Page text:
Get your three string guitar tuned in G D G and let's get started!!!
I was prompted to do this lesson after seeing few people trying to play a "shuffle" on cigar box guitar but not really getting to grips with the rhythm. When you are on your own and trying to figure it out from scratch it can be very difficult to master this basic but essential part of learning how to play blues (or most other music styles come to that). For the most part, we will be concentrating on the picking or strumming hand, and not worrying much about fretting or sliding the notes.
I've been fortunate to learn from some great modern blues players, such as Kevin Brown, Catfish Keith, Jim Crawford and Brooks Williams to mention a few, and hope I can share a little bit of that knowledge to you.
I want to pass on the words of Son House, told by Kevin Brown. Kevin says, “Maybe I was eighteen or nineteen, I met Son House and I spent some time with him, and he taught me two things which to this day I still remember. He said, “Man”, he said, “You gotta learn how to play rhythm, if you can’t play rhythm, ain’t no point in putting slide on any kind of shit. You gotta get your rhythm right boy, you know, don't worry about your slide”….and the second thing he said, “Your slide playing ain’t worth a shit unless it’s got a song to put it on.”, so wow...that’s interesting, I’m going to have to learn some songs.”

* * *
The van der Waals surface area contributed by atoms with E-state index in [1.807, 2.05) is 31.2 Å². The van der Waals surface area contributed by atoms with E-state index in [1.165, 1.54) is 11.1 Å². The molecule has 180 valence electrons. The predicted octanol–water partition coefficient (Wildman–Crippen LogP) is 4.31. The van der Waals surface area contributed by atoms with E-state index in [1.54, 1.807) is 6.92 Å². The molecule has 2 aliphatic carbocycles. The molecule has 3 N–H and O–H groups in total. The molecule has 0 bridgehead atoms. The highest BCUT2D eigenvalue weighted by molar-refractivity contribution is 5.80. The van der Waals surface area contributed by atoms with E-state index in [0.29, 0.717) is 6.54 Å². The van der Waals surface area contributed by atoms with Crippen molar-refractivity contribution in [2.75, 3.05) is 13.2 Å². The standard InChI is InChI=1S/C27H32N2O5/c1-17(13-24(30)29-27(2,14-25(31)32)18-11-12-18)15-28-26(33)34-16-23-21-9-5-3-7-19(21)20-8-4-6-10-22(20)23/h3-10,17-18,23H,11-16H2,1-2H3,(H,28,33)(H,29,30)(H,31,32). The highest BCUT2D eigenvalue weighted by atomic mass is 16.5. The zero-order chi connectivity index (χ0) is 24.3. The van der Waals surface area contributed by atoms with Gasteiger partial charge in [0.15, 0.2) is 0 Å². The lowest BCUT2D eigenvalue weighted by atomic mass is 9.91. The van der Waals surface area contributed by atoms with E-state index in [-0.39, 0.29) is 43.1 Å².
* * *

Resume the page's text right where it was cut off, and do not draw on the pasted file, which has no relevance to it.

So with this in mind, we will concentrate almost entirely on the rhythm, not the fretting of the notes or sliding. You need to go nice and slow and steady, and start feeling the bounce that you need to get a proper driving soulful sound. Counting the rhythm out aloud can really help, and repetition, repetition, repetition is essential to get this locked into your mind and muscles. It's essential to break away from a "square" and even one-two-three-four beat. Two important things - firstly start the rhythm count by adding an "and" on an upstroke. Also, the stress needs to be on the 2 and 4 beat, so it's "one & TWO & three and FOUR". All the "and" beats should be upstrokes, all the counted beats downstrokes.
This may seen unnatural at first, but without a drummer or accompanying musician to help out, it's really important that you get this count and this beat right. Once you have mastered it you can break out of the pattern with fingerpicking and more complicated strum patterns, and by adding a full "walking bass" to really get the groove going, but start with getting the feel and emphasis of this basic rhythm pattern locked down. Good Luck!